Whitney Poma, Founder & CEO of Momful:
This (shame) was something I felt when I was struggling to breastfeed and is one of the primary reasons I decided to launch my company, Momful—a nutrition brand helping moms meet their breastfeeding goals. This is a wide-reaching cause of guilt and shame for a lot of moms—60% of women don’t breastfeed as long as they intend to and there’s a significant clinical overlap in women who struggle with breastfeeding and those that have postpartum depression. As someone who’s walked this journey, is preparing for another BF journey when baby number two arrives this summer, and now as a founder working in the space for the last three years, breastfeeding is the ultimate catch 22. Damned if you do, damned if you don’t.
“Shame on you, Natalie, for caring about how you look. How dare you go to a SoulCycle class and leave my son to watch the baby… you’re a mother now.” These weren’t the exact words that were said but the sentiment was the same. Can you imagine? I was being told that the entire point of motherhood was to lose myself completely. “I did nothing for myself when I was a new mom” echoes through the walls to me to this day. What do we do to each other? Why do women still do this? It was as if my accomplishments and personhood were now wiped away. Oh, you graduated college in two years? Full scholarship to law school? Your own firm on Park Avenue in NYC by the time you are 24? Bestselling author? You’re a mother now, how dare you not want to breastfeed and leave your child for even a moment.
It’s taken me time to get over that. Am I really even over it? It’s time to share. When one life begins, another does NOT end. Breastfeeding or bottle? Cry it out or co-sleep? None of it really matters. In the end, this is the golden rule: happy mommy, happy baby, happy family!
Katie Caruth-Whitfield, Marketing Director @k.whitfield_:
Ummm where do I start?! Breastfeeding, not feeling an “over the moon connection” the days after birth, forgetting to bring something for show and tell, being shamed when I sent Rett to school in shorts when it was 50 degrees one morning, but I knew it would be 70 that afternoon (a parent said, “Rett! You must be freezing!”) I mean pick a day! It’s constant.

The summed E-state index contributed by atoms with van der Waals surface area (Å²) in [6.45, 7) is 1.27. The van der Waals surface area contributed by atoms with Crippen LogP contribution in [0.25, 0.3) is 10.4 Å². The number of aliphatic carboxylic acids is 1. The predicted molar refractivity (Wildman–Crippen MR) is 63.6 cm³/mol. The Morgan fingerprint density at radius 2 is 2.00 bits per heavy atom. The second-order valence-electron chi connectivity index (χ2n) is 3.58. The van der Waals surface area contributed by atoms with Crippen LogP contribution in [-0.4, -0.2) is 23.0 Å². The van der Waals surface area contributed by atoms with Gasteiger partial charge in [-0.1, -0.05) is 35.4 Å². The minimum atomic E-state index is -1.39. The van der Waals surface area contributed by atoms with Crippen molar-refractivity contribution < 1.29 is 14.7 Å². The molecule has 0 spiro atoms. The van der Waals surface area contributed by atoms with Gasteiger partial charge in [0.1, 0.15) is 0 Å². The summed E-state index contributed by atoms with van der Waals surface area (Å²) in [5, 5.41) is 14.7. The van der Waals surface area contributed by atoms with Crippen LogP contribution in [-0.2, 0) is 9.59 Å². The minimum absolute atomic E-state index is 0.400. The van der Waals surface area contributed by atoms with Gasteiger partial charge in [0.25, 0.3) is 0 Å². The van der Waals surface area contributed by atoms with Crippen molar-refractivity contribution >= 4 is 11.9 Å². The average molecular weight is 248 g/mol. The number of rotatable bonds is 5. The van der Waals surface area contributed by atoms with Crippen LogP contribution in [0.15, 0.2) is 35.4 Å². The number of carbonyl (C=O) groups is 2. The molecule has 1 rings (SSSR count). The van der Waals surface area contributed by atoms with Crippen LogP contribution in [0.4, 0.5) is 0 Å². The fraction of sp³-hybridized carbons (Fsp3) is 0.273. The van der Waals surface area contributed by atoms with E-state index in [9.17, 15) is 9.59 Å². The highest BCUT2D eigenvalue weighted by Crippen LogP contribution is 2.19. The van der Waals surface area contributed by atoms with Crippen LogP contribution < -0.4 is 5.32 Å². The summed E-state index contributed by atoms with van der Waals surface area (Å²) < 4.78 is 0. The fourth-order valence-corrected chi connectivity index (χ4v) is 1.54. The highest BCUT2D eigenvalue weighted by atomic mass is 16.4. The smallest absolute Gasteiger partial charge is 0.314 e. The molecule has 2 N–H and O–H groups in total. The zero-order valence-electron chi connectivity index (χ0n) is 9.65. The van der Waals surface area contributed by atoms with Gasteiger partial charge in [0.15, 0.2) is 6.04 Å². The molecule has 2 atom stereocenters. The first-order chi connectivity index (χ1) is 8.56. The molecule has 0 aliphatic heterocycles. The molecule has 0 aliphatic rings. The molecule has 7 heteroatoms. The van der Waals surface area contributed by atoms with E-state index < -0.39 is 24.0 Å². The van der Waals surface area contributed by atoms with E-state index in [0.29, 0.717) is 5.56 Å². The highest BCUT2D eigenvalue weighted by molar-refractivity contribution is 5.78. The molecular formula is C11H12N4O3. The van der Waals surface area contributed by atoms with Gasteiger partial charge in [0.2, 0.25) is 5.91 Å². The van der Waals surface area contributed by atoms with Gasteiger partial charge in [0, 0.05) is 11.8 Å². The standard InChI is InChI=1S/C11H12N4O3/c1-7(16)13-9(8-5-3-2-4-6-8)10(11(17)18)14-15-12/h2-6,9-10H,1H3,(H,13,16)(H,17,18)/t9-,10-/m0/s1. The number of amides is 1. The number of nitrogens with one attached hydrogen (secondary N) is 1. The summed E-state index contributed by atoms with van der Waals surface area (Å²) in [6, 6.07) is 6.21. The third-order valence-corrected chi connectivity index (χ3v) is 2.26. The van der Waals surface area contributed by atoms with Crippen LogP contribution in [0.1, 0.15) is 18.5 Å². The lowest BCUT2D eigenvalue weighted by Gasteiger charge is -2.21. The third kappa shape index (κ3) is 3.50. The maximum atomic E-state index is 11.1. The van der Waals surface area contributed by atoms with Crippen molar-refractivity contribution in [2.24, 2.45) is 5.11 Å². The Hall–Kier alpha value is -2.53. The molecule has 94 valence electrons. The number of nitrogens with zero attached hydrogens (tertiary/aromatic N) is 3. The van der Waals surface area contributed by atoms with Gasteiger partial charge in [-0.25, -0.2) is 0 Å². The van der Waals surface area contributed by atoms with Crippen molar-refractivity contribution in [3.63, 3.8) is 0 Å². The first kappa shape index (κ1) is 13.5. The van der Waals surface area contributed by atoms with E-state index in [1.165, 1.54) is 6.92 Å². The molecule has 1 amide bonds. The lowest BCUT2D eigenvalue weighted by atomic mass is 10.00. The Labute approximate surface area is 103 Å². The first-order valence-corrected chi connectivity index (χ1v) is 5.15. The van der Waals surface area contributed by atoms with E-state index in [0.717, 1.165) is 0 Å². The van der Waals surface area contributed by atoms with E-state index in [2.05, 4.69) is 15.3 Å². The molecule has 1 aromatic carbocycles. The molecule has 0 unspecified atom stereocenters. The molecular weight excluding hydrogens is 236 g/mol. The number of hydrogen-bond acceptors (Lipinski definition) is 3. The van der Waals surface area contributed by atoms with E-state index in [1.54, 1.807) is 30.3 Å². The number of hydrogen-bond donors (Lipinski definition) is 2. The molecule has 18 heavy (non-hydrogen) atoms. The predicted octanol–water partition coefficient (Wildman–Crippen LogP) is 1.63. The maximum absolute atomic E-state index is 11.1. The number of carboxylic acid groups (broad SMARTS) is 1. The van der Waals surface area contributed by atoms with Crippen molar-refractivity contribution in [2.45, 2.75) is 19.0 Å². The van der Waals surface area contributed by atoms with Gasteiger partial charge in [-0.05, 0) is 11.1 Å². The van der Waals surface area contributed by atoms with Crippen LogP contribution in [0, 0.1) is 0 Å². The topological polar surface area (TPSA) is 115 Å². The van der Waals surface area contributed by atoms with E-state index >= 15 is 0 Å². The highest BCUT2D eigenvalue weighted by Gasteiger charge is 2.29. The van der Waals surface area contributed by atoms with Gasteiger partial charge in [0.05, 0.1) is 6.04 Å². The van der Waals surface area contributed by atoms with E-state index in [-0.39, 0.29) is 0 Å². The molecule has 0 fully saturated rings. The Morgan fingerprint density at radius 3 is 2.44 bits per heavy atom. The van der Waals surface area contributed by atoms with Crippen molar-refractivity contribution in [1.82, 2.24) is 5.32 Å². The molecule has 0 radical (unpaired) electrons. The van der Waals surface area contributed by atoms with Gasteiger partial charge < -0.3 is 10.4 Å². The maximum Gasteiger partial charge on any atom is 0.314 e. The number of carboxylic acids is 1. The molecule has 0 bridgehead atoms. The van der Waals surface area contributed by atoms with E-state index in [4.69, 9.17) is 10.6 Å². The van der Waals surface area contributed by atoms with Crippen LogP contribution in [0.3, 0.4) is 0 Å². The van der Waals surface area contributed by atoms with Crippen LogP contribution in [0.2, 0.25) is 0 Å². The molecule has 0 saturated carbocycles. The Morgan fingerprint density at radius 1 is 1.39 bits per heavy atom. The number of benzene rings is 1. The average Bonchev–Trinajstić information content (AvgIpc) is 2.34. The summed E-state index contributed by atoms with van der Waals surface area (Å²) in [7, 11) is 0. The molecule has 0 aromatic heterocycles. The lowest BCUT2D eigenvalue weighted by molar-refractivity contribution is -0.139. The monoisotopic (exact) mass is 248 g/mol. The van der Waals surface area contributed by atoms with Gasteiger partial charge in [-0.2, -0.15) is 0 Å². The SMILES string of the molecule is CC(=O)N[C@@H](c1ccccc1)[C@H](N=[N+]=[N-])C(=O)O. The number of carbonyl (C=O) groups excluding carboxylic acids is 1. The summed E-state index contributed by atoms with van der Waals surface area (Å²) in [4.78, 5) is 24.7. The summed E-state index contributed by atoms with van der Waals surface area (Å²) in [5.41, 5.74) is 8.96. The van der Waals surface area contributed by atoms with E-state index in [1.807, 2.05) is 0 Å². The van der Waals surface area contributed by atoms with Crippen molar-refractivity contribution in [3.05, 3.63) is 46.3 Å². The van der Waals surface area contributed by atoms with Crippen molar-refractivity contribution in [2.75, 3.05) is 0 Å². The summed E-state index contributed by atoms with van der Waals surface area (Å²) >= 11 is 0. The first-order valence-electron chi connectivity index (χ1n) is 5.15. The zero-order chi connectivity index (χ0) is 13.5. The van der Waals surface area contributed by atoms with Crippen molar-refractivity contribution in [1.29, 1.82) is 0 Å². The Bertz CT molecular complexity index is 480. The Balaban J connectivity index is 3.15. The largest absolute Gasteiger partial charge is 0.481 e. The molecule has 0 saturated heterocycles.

Lauren of BEHR HAUS:
I felt shame about not going back to work and starting my own business in a pandemic.
In reading through these emails, I even had to check my societal programming at the door. So often, these choices and decisions we make as mothers, men make all of the time and are allowed the freedom without judgment to make them. I think it’s important to untangle this narrative because we want better for our daughters, we want realistic expectations for our daughters, to have resources, to be empowered, and above all, ready for motherhood. Mothering is hard AF and we all struggle along the way. I’m on a mission to normalize that struggle by acknowledging it, naming it, and helping women through it.
As women, it’s up to us to rewrite this piece and share our truths so others don’t feel as alone. To reaffirm and normalize sharing our wins as mothers, but also sharing our challenges. This journey isn’t easy, and as Emily says “It takes a village to raise a mother.” I want to help build that village; one that offers support, understanding, and encouragement. One that will celebrate with you and cry with you because that’s the beautiful twisted experience of being a mother, and personally I wouldn’t have it any other way. I’m stronger for all the struggles I’ve experienced but I would have surely loved to know I wasn’t alone in the experience either.
Again, I want to thank every woman who participated in sharing their stories. This won’t be the last that I write on this topic. If you are interested in speaking more about motherhood, I am hosting a 10-week group coaching series starting on Mother’s Day. We will discuss changing family dynamics, prioritizing your new values, ambivalence, and the push-pull of a child (wanting them close but needing space), expectations, and the ideas of motherhood, guilt, shame, and are we good enough (identity work). If this sounds like something you’re interested in, get on the waitlist!